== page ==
The breezes are cool and the sun is warm, but not hot. The
humidity has gone out of the air. The hillsides are still green
but the sap is going out of the leaves. They rattle and fall
with each gust.

        and windows closed before nightfall—

77 September 27th ~ Bottlecap

A freshly baked loaf of bread for the evening's meal.

Three Haiku & a trip to Halifax

Because of border complications arising from Covid, I drove one of my three daughters to Halifax (rather than fly her)—and that was an 11 1/2 hour drive with no stops. If she had flown, she would have been forced to quarantine for 12 days at a hotel in Halifax, and there were no direct flights to Halifax from the US. So, living in Vermont, why not drive? I’d never driven much beyond Mount Desert Isle. The road in Vermont starts with White Pines, Maple, Birch, Oak, Poplar and as one drives across Maine, the deciduous trees gradually give way to evergreens until, by the time one is driving through New Brunswick, the forests are given almost fully over to evergreens—Red Spruce, Balsam Fir and Eastern Hemlock. The landscape smooths into a gradual, rolling, rising and falling with views of wooded expanses and sky. The bay of Fundy gleams to the south. Just past Moncton, the highway rounds the northern tip of the bay and heads south until it crosses a broad flat into Nova Scotia. There are half a dozen towering wind turbines that turn on the Nova Scotia side.

The video was taken behind the Nova Scotia visitor center.

After that, there was another two to three hours rolling through evergreen forests and fields before we landed in Halifax.

        through the wind-turbine's blades—the Milky

    69 August 30th 2021

I always expect Canadian cities to be more European: That is, I expect a city that’s lived in rather than a 9 to 5 white collar business district; and a hope for a café culture that invites sidewalks filled with drink and conversation rather than the snarling of impatient automobiles and delivery trucks, but in the end Canadian cities are mostly like their North American counterparts in the US. Halifax does seem as though it’s going through a transition. While the old city center is filled with “For Lease” signs, is treeless, cold and uninviting, a new city center, Spring Garden Road, is being gussied up. The power lines, a tangled mess of wires draping nearly every street, strung from telephone poles that are bent with strain, some broken, are finally and properly being buried. Spring Garden street is being narrowed to make it a semi-pedestrian zone. They should simply make it a pedestrian zone and kick out the cars.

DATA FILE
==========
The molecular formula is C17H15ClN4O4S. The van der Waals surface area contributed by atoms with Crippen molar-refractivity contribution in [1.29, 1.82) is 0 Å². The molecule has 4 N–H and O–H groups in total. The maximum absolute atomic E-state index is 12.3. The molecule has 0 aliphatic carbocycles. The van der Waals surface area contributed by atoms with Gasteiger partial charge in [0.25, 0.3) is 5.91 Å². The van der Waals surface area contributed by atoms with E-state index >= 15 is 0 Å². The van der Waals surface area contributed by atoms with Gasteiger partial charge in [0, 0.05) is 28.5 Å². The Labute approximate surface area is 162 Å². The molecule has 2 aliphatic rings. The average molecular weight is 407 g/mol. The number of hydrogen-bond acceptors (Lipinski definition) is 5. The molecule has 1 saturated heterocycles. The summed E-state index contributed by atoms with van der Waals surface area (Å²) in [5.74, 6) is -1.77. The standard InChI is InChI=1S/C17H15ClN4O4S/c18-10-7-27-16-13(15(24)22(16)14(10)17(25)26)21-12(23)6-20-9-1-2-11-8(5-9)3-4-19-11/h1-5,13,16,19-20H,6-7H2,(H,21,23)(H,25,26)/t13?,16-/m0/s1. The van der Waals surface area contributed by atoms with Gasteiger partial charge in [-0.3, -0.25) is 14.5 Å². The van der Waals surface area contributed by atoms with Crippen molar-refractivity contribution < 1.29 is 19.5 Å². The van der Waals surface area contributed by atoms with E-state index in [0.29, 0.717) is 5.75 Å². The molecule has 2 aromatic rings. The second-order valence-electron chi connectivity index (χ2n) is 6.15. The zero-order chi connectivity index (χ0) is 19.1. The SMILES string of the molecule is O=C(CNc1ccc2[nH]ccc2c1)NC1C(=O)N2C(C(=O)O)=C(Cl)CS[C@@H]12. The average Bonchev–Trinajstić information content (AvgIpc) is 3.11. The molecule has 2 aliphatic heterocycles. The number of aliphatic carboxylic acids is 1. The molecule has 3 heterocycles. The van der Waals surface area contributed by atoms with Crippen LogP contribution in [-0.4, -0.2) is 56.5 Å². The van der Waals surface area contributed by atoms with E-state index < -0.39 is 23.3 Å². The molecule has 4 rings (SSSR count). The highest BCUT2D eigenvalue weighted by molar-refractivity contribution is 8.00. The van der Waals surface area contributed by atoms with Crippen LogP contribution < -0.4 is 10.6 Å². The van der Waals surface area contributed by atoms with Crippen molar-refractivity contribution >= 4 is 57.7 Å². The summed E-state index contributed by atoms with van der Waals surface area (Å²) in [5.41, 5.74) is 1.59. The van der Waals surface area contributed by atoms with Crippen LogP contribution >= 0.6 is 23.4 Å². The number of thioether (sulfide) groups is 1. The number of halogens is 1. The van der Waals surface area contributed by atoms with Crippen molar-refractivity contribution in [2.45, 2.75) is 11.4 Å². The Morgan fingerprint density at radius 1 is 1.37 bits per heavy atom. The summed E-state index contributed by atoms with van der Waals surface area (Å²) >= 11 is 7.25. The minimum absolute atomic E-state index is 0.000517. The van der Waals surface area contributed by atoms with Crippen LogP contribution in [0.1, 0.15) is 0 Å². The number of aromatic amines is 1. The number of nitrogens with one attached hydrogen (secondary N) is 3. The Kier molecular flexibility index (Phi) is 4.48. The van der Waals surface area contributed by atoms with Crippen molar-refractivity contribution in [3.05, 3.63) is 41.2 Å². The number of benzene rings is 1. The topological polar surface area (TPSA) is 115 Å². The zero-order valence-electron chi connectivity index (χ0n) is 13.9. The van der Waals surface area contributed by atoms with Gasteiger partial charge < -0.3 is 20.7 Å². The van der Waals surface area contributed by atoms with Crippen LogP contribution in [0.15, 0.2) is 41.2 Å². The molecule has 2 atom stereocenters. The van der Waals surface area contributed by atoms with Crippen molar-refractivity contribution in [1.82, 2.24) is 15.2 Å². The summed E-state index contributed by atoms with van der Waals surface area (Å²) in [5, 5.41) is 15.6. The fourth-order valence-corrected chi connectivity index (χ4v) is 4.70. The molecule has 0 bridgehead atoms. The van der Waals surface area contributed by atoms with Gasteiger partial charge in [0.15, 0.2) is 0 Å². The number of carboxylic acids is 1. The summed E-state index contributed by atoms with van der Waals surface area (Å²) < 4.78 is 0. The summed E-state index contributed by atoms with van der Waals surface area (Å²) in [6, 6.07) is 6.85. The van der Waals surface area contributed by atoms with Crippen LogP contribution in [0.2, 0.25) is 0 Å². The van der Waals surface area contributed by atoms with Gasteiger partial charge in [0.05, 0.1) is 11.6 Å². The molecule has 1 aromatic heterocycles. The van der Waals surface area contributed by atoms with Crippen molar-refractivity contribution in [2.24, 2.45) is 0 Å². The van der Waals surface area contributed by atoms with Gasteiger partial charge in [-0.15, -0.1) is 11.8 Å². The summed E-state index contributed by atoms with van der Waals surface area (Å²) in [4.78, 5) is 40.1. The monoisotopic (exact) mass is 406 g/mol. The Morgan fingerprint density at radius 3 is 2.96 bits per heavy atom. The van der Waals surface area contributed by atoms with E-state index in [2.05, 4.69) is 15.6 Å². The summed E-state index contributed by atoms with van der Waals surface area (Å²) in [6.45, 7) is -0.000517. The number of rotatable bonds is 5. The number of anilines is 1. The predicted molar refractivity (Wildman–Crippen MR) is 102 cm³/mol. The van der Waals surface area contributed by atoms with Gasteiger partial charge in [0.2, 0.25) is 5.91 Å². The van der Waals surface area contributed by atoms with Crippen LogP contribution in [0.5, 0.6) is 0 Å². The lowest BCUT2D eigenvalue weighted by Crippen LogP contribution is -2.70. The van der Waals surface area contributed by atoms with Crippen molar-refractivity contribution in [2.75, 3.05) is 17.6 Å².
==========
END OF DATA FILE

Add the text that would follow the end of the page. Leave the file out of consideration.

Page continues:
between the lovers' bicycles, the red, shiny

    70 September 2nd 2021

We stayed four nights, then left our daughter and her green backpack at Dahlhausie. That was rough. The last two of my three daughters have left at the same time (though two years apart in age.) I live in a house without the sound of children or teenagers. I’ve always loved children and the sudden emptiness makes me question, all the more forcefully, what to do with the remainder of my life. In a sense, we live for our children while they’re with us; and when they leave some of us, I guess, aren’t quite sure what we’re living for.

        of seagulls as the tide recedes—autumn

    71 September 6th 2021